Summary of report content
Healthwatch Surrey undertook research into access to PALS as complaints handling was a priority for them. The research involved volunteers assessing information levels on websites and questionnaires completed by local PALS departments.
Overall, they found that Surrey Patient Liaison Services in 2016 are quite different from one another in function and organisation, perhaps as a result of having received little policy attention since their creation in 2002 despite the extensive changes in the healthcare sector in general. There is currently little sharing of good practice or dialogue between PALS from different employers.
Many PALS work more closely with their organisation’s complaints function than was initially envisaged, and many offer a more limited and more reactive service than the 2003 guidelines suggested. Many of the teams and managers spoken to emphasised the importance of patient experience within the culture of their organisation – some of the staff gave examples where PALS feedback had resulted in improvement to patient care. It was felt that more could be done to share this information with the public or wider staff team to help increase awareness of the service.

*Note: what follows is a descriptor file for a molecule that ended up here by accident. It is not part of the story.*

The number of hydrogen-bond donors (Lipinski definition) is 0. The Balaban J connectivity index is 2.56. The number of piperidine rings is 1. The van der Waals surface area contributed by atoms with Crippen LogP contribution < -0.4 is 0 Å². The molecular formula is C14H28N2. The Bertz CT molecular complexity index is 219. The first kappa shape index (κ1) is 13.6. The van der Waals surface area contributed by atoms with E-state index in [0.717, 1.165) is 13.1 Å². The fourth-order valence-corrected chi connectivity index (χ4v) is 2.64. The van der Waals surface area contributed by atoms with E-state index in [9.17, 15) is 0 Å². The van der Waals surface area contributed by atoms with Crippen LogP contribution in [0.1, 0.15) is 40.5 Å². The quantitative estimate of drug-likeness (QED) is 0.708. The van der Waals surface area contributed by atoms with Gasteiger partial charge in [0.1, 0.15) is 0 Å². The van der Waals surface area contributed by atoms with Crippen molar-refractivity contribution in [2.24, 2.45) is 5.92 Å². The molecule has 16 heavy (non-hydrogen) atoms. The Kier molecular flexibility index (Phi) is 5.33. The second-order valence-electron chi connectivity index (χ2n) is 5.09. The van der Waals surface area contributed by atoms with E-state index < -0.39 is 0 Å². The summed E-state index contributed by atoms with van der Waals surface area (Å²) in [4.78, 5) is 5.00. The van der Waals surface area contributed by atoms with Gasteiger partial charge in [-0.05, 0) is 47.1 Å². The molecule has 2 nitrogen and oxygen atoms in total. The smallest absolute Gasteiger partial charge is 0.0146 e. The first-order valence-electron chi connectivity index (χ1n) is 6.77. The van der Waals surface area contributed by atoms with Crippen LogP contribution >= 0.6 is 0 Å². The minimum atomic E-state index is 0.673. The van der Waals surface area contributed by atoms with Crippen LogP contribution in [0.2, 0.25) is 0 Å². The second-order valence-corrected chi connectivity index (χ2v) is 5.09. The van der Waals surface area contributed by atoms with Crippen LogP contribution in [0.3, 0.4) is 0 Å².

Volunteers identified a number of barriers that could prevent the public from accessing the PALS service. These included: offices that are hard to find or have restricted access, limited office opening hours and absence of out-of-hours information. They also identified that whilst PALS and Complaints teams offered patients and families clear opportunities to raise concerns, in most cases, there was no similar opportunity beyond the Friends and Family Test to record positive comments as these are normally expressed verbally at point of care and therefore lost.
As a result of Healthwatch Surrey’s discussions with providers, some agreed to implement a number of improvements to support the public accessibility of Health Complaints Advocacy and Healthwatch Surrey.